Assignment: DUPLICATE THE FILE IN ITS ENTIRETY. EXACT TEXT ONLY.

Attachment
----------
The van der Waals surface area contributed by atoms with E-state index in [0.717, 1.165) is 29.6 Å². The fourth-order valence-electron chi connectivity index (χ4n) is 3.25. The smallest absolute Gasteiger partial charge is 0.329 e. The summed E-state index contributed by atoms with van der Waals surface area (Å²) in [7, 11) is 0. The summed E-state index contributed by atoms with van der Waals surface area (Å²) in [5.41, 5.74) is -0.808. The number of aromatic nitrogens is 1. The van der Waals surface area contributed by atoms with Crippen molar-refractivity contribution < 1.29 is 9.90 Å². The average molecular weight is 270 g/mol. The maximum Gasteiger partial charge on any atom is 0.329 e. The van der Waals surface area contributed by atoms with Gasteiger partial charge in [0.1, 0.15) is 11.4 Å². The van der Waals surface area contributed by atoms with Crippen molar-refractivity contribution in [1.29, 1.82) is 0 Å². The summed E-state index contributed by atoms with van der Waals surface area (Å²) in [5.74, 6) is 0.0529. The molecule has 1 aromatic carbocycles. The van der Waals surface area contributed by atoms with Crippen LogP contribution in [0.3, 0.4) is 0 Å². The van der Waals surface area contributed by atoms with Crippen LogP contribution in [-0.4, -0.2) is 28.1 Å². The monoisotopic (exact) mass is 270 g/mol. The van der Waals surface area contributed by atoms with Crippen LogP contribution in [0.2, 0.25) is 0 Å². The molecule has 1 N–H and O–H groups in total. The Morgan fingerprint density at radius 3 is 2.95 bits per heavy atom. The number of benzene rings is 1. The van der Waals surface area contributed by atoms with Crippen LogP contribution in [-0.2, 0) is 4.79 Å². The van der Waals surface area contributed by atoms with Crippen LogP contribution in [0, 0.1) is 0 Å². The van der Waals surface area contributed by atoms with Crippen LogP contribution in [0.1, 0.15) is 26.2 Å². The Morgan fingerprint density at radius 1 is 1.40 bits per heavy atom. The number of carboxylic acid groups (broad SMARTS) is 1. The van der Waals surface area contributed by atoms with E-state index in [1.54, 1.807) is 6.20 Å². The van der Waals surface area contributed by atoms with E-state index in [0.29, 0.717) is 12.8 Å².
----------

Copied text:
The van der Waals surface area contributed by atoms with E-state index in [0.717, 1.165) is 29.6 Å². The fourth-order valence-electron chi connectivity index (χ4n) is 3.25. The smallest absolute Gasteiger partial charge is 0.329 e. The summed E-state index contributed by atoms with van der Waals surface area (Å²) in [7, 11) is 0. The summed E-state index contributed by atoms with van der Waals surface area (Å²) in [5.41, 5.74) is -0.808. The number of aromatic nitrogens is 1. The van der Waals surface area contributed by atoms with Crippen molar-refractivity contribution < 1.29 is 9.90 Å². The average molecular weight is 270 g/mol. The maximum Gasteiger partial charge on any atom is 0.329 e. The van der Waals surface area contributed by atoms with Gasteiger partial charge in [0.1, 0.15) is 11.4 Å². The van der Waals surface area contributed by atoms with Crippen molar-refractivity contribution in [1.29, 1.82) is 0 Å². The summed E-state index contributed by atoms with van der Waals surface area (Å²) in [5.74, 6) is 0.0529. The molecule has 1 aromatic carbocycles. The van der Waals surface area contributed by atoms with Crippen LogP contribution in [0.3, 0.4) is 0 Å². The van der Waals surface area contributed by atoms with Crippen LogP contribution in [-0.4, -0.2) is 28.1 Å². The monoisotopic (exact) mass is 270 g/mol. The van der Waals surface area contributed by atoms with Crippen LogP contribution in [0.2, 0.25) is 0 Å². The molecule has 1 N–H and O–H groups in total. The Morgan fingerprint density at radius 3 is 2.95 bits per heavy atom. The number of benzene rings is 1. The van der Waals surface area contributed by atoms with Crippen LogP contribution in [-0.2, 0) is 4.79 Å². The van der Waals surface area contributed by atoms with Crippen LogP contribution in [0, 0.1) is 0 Å². The van der Waals surface area contributed by atoms with Crippen LogP contribution in [0.1, 0.15) is 26.2 Å². The Morgan fingerprint density at radius 1 is 1.40 bits per heavy atom. The number of carboxylic acid groups (broad SMARTS) is 1. The van der Waals surface area contributed by atoms with E-state index in [1.54, 1.807) is 6.20 Å². The van der Waals surface area contributed by atoms with E-state index in [0.29, 0.717) is 12.8 Å².